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Large turnout for open house for deadly NC 87, NC 11 intersection

By Erin Smith

The North Carolina Department of Transportation unveiled the proposed maps and drawings for a new cloverleaf design to be constructed at the deadly NC 87 and NC 11 intersection on Wednesday night. The Open House was held at the Sandyfield town hall near Riegelwood.

The proposal by NC DOT calls for a cloverleaf design to be constructed at what is now a four-way stop. The estimated costs are: right-of-way and utilities $1.4 million and construction costs $7.1 million for a total estimated cost of $8.5 million.

The proposed schedule is to begin the environmental documentation in April 2021, right-of-way acquisition begins in October 2021 and construction is proposed to begin October 2023.

The well attended event allowed residents impacted by the proposed changes to the intersection to get their first glimpse of the maps. Many residents offered positive feedback and many commented, “It’s a done deal.”

Bladen County Commissioner Ophelia Munn-Goins attended the session and offered her view on the proposal.

“It seems that they are ready. The changes they made temporarily after the last accident was not enough. Not only for the safety reasons, this interchange will be great,” said Commissioner Munn-Goins.

She added she does have concerns for people who are losing their property.

“On an economic basis, I do think we need the interchange,” said Commissioner Munn-Goins.

Other residents who attended the meeting said they hope the intersection will be an improvement.

James Garver said he has lived near the intersection since 1993. He said he feels the proposal will make an improvement at the intersection.

“I actually used to live right in the intersection and I went and helped so many people,” said Mr Garver.

He added he has helped to care for pets of those involved in crashes at the intersection until they were discharged from the hospital.

Ms. Gwendolyn Brown, who has resided near the deadly intersection for a number of years, said the proposed changes to the road will claim her home and land. She said she has resided on the Bladen County side of the intersection for more than 40 years and has seen some very serious crashes at the intersection.

Ms. King, who lives on the Columbus County side of the intersection said, “Other than just receiving the information, I wanted to know where I stood.”

She learned about ten feet of her property would be involved in the project for the purpose of parking equipment and laying down materials. A DOT official assured her that once the project is completed the property would be returned to her.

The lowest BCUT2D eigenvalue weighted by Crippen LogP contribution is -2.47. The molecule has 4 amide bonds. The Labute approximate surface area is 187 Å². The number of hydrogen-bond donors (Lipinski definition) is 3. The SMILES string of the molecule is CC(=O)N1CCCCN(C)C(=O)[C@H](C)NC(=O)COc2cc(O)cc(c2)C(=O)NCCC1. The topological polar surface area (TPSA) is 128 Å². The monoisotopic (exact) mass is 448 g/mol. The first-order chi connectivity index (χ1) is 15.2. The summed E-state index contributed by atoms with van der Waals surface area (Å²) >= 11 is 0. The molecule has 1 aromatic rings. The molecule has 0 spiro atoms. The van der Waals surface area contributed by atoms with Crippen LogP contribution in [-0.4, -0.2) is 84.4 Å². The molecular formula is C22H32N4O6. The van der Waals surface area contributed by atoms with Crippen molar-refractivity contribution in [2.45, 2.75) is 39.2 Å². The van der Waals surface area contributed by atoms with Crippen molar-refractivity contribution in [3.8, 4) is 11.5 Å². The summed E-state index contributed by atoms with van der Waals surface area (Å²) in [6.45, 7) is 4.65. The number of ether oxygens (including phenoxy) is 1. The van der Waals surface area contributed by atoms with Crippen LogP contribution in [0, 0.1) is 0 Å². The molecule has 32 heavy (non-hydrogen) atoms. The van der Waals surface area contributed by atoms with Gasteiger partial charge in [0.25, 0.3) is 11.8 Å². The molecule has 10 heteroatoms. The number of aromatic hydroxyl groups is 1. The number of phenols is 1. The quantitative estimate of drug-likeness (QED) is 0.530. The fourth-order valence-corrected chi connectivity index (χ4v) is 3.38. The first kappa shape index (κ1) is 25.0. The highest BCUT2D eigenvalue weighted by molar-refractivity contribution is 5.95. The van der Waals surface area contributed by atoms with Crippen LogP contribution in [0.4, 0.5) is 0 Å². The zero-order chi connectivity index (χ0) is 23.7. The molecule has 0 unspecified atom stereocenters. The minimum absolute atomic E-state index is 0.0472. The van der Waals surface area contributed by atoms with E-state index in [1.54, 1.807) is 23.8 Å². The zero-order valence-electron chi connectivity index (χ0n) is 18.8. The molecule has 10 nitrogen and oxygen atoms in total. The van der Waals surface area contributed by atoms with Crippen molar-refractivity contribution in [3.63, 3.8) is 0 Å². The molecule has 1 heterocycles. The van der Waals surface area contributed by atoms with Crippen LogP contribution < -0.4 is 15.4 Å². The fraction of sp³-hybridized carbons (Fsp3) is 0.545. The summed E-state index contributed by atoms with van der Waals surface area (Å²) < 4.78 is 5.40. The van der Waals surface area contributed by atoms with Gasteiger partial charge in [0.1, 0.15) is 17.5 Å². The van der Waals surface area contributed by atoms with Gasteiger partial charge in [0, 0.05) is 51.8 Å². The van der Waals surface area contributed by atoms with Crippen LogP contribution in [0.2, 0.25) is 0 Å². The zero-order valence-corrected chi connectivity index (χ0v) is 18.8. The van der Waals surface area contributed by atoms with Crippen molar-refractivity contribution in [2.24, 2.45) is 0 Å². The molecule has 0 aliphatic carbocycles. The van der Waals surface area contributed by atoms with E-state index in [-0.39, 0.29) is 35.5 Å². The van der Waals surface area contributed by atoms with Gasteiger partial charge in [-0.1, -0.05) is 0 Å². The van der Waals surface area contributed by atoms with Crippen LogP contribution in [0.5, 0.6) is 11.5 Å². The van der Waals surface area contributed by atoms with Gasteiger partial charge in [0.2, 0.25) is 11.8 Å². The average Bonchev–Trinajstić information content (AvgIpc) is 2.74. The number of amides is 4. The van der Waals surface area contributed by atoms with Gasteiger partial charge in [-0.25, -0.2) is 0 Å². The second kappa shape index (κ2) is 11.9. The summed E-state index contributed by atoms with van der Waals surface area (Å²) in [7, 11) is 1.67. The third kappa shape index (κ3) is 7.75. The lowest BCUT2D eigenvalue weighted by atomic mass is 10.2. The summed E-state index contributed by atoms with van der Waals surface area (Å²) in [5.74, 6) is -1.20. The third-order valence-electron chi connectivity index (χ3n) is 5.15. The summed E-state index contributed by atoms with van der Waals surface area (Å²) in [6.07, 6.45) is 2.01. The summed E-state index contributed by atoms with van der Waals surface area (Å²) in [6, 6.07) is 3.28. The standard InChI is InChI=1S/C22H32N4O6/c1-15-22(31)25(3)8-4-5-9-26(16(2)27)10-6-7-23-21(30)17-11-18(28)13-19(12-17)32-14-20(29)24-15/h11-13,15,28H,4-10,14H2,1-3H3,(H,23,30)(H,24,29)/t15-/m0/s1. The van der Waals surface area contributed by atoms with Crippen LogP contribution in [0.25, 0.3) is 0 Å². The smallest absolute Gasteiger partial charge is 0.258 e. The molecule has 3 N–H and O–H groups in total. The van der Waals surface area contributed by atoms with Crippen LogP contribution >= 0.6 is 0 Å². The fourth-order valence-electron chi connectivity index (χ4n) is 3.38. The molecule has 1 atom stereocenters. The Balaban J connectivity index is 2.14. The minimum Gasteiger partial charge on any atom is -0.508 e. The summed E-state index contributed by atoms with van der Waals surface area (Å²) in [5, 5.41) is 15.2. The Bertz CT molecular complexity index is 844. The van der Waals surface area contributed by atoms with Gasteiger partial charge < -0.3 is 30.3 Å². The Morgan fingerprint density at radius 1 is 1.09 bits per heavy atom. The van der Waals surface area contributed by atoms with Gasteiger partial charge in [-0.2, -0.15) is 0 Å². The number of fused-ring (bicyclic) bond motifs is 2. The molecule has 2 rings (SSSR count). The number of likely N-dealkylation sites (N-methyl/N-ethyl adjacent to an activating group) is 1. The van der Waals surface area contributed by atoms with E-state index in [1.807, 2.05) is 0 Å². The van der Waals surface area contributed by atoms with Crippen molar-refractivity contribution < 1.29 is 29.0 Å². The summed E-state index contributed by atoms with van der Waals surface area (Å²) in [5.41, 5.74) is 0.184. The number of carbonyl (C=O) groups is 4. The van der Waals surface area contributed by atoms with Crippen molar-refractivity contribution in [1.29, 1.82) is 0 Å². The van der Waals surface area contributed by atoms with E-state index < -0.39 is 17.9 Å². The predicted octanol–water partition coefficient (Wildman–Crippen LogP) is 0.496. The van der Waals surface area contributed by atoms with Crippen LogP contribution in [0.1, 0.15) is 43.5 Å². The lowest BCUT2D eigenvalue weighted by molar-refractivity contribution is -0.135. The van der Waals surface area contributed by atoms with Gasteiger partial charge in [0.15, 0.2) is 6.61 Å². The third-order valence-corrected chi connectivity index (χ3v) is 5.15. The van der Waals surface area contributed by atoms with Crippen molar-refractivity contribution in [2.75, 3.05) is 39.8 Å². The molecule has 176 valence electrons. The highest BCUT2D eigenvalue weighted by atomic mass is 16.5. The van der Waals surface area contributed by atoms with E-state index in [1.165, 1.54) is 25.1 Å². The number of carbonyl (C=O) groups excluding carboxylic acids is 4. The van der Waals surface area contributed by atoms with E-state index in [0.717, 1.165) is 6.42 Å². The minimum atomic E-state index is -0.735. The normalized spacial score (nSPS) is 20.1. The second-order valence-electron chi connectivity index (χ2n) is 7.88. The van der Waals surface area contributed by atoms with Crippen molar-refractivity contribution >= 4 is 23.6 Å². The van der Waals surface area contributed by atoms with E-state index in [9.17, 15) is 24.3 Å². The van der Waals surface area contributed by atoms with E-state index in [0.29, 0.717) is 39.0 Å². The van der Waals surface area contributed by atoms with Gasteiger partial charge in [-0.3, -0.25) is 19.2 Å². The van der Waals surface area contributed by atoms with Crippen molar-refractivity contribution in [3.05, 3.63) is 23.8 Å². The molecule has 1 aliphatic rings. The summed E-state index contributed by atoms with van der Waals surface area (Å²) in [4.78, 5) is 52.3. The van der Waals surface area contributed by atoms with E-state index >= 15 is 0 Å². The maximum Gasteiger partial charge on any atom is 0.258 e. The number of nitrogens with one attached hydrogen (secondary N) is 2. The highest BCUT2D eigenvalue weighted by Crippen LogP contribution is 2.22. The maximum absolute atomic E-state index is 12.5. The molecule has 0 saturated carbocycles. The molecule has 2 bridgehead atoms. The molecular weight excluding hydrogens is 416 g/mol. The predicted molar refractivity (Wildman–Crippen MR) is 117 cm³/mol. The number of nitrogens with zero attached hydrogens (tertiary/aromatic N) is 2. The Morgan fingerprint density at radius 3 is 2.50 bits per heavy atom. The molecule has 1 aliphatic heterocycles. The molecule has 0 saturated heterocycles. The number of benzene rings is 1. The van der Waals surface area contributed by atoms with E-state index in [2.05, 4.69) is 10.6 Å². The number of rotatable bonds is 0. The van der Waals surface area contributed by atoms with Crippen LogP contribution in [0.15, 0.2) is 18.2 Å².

She learned property owners across the road from her could see as much as 90 feet of their property gobbled up by the project.

“The deal is done. We don’t have any say about it. It’s good to be informed,” said Ms. King.

Some readers have been asking about the four-laning of the interchange and Kenneth Clark, NC DOT engineer for Bladen and Columbus counties, said the four-lane section will be well signed to warn drivers when to merge to two lanes.

Clark said the intersection will be similar to the NC 87, US 701 interchange near Elizabethtown.

“It would be nice if we could four-lane the whole thing at this point in time but we can’t. It’s more important to go ahead and get this situation here resolved as quick as we possibly can,” said Clark.

“By building this interchange now, the community will get an immediate benefit when its built,” said Andrew Barksdale, public information office with NC DOT.

Barksdale continued, “We can’t build the four lanes in the other sections when it competes with other projects and is funded.”

He did say that a five-year crash analysis was performed for the period of September 1, 2012, to August 31, 2017, was included in the project packet for the All-Way stop that is currently in place at the intersection.

“During that study period there was one fatality on August 1, 2013, which involved a vehicle traveling northbound on NC 11 failing to yield to traffic on NC 87. There was one additional fatality that occurred just after that study period on September 28, 2017, which also included a vehicle on NC 11 that failed to yield to traffic on NC 87,” said Barksdale.

The five-year analysis report also showed a total of 37 crashes.

NC DOT will receive written comments from the public through December 31, 2018. Comments can be submitted to John Gauthier, Division Design Engineer, P.O. Box 1150, Fayetteville, N.C. 28302. He can also be reached by telephone at (910)364-0603 or by email at [email protected].